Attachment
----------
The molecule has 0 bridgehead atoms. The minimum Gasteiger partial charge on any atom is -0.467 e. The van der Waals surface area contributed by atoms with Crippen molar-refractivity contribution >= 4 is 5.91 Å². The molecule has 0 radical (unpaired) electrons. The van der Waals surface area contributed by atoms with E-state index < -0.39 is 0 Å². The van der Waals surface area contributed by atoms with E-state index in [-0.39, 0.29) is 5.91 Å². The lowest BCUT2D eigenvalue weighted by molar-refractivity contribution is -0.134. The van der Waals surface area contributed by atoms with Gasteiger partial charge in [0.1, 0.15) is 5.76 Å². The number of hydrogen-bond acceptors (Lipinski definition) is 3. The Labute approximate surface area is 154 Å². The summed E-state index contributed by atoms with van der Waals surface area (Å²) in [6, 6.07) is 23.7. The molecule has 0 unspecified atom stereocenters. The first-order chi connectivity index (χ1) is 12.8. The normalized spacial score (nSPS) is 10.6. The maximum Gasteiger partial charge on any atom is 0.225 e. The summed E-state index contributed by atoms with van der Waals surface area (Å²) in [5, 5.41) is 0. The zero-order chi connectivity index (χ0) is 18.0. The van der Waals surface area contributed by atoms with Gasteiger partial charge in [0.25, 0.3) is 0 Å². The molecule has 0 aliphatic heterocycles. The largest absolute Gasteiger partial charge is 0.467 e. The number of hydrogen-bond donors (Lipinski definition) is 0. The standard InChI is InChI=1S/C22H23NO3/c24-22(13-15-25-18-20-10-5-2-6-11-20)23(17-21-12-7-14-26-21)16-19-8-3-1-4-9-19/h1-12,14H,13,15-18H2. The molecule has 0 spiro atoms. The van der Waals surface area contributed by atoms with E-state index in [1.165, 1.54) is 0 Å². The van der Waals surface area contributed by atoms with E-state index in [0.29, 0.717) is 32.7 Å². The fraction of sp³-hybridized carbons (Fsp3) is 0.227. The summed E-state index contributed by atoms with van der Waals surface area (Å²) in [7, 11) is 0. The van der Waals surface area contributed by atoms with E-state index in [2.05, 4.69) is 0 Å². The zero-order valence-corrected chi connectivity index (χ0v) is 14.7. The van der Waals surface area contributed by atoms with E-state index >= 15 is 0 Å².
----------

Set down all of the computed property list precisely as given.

The molecule has 0 bridgehead atoms. The minimum Gasteiger partial charge on any atom is -0.467 e. The van der Waals surface area contributed by atoms with Crippen molar-refractivity contribution >= 4 is 5.91 Å². The molecule has 0 radical (unpaired) electrons. The van der Waals surface area contributed by atoms with E-state index < -0.39 is 0 Å². The van der Waals surface area contributed by atoms with E-state index in [-0.39, 0.29) is 5.91 Å². The lowest BCUT2D eigenvalue weighted by molar-refractivity contribution is -0.134. The van der Waals surface area contributed by atoms with Gasteiger partial charge in [0.1, 0.15) is 5.76 Å². The number of hydrogen-bond acceptors (Lipinski definition) is 3. The Labute approximate surface area is 154 Å². The summed E-state index contributed by atoms with van der Waals surface area (Å²) in [6, 6.07) is 23.7. The molecule has 0 unspecified atom stereocenters. The first-order chi connectivity index (χ1) is 12.8. The normalized spacial score (nSPS) is 10.6. The maximum Gasteiger partial charge on any atom is 0.225 e. The summed E-state index contributed by atoms with van der Waals surface area (Å²) in [5, 5.41) is 0. The zero-order chi connectivity index (χ0) is 18.0. The van der Waals surface area contributed by atoms with Gasteiger partial charge in [0.25, 0.3) is 0 Å². The molecule has 0 aliphatic heterocycles. The largest absolute Gasteiger partial charge is 0.467 e. The number of hydrogen-bond donors (Lipinski definition) is 0. The standard InChI is InChI=1S/C22H23NO3/c24-22(13-15-25-18-20-10-5-2-6-11-20)23(17-21-12-7-14-26-21)16-19-8-3-1-4-9-19/h1-12,14H,13,15-18H2. The molecule has 0 spiro atoms. The van der Waals surface area contributed by atoms with E-state index in [1.165, 1.54) is 0 Å². The van der Waals surface area contributed by atoms with E-state index in [0.29, 0.717) is 32.7 Å². The fraction of sp³-hybridized carbons (Fsp3) is 0.227. The summed E-state index contributed by atoms with van der Waals surface area (Å²) in [7, 11) is 0. The van der Waals surface area contributed by atoms with E-state index in [2.05, 4.69) is 0 Å². The zero-order valence-corrected chi connectivity index (χ0v) is 14.7. The van der Waals surface area contributed by atoms with E-state index >= 15 is 0 Å².